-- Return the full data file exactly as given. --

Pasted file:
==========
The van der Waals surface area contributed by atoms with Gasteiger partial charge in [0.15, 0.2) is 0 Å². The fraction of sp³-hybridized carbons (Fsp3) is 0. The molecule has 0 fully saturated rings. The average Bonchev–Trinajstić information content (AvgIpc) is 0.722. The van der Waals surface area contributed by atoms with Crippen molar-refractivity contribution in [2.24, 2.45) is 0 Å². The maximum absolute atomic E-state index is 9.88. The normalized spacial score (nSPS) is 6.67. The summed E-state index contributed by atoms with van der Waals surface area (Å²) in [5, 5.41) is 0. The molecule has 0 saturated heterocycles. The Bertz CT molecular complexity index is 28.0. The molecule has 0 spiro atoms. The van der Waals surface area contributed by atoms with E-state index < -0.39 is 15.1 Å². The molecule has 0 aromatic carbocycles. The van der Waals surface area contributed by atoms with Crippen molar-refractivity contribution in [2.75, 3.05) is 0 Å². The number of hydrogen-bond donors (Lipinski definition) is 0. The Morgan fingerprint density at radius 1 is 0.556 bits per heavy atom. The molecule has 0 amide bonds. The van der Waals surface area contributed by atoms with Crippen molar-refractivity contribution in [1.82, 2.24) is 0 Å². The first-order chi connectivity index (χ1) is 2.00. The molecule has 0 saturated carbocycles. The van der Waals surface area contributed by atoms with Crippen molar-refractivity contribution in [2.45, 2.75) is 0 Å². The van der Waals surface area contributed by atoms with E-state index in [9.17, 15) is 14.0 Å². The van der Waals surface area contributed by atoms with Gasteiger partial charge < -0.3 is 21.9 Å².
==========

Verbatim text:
The van der Waals surface area contributed by atoms with Gasteiger partial charge in [0.15, 0.2) is 0 Å². The fraction of sp³-hybridized carbons (Fsp3) is 0. The molecule has 0 fully saturated rings. The average Bonchev–Trinajstić information content (AvgIpc) is 0.722. The van der Waals surface area contributed by atoms with Crippen molar-refractivity contribution in [2.24, 2.45) is 0 Å². The maximum absolute atomic E-state index is 9.88. The normalized spacial score (nSPS) is 6.67. The summed E-state index contributed by atoms with van der Waals surface area (Å²) in [5, 5.41) is 0. The molecule has 0 saturated heterocycles. The Bertz CT molecular complexity index is 28.0. The molecule has 0 spiro atoms. The van der Waals surface area contributed by atoms with E-state index < -0.39 is 15.1 Å². The molecule has 0 aromatic carbocycles. The van der Waals surface area contributed by atoms with Crippen molar-refractivity contribution in [2.75, 3.05) is 0 Å². The number of hydrogen-bond donors (Lipinski definition) is 0. The Morgan fingerprint density at radius 1 is 0.556 bits per heavy atom. The molecule has 0 amide bonds. The van der Waals surface area contributed by atoms with Crippen molar-refractivity contribution in [1.82, 2.24) is 0 Å². The first-order chi connectivity index (χ1) is 2.00. The molecule has 0 saturated carbocycles. The van der Waals surface area contributed by atoms with Crippen molar-refractivity contribution in [2.45, 2.75) is 0 Å². The van der Waals surface area contributed by atoms with E-state index in [9.17, 15) is 14.0 Å². The van der Waals surface area contributed by atoms with Gasteiger partial charge < -0.3 is 21.9 Å².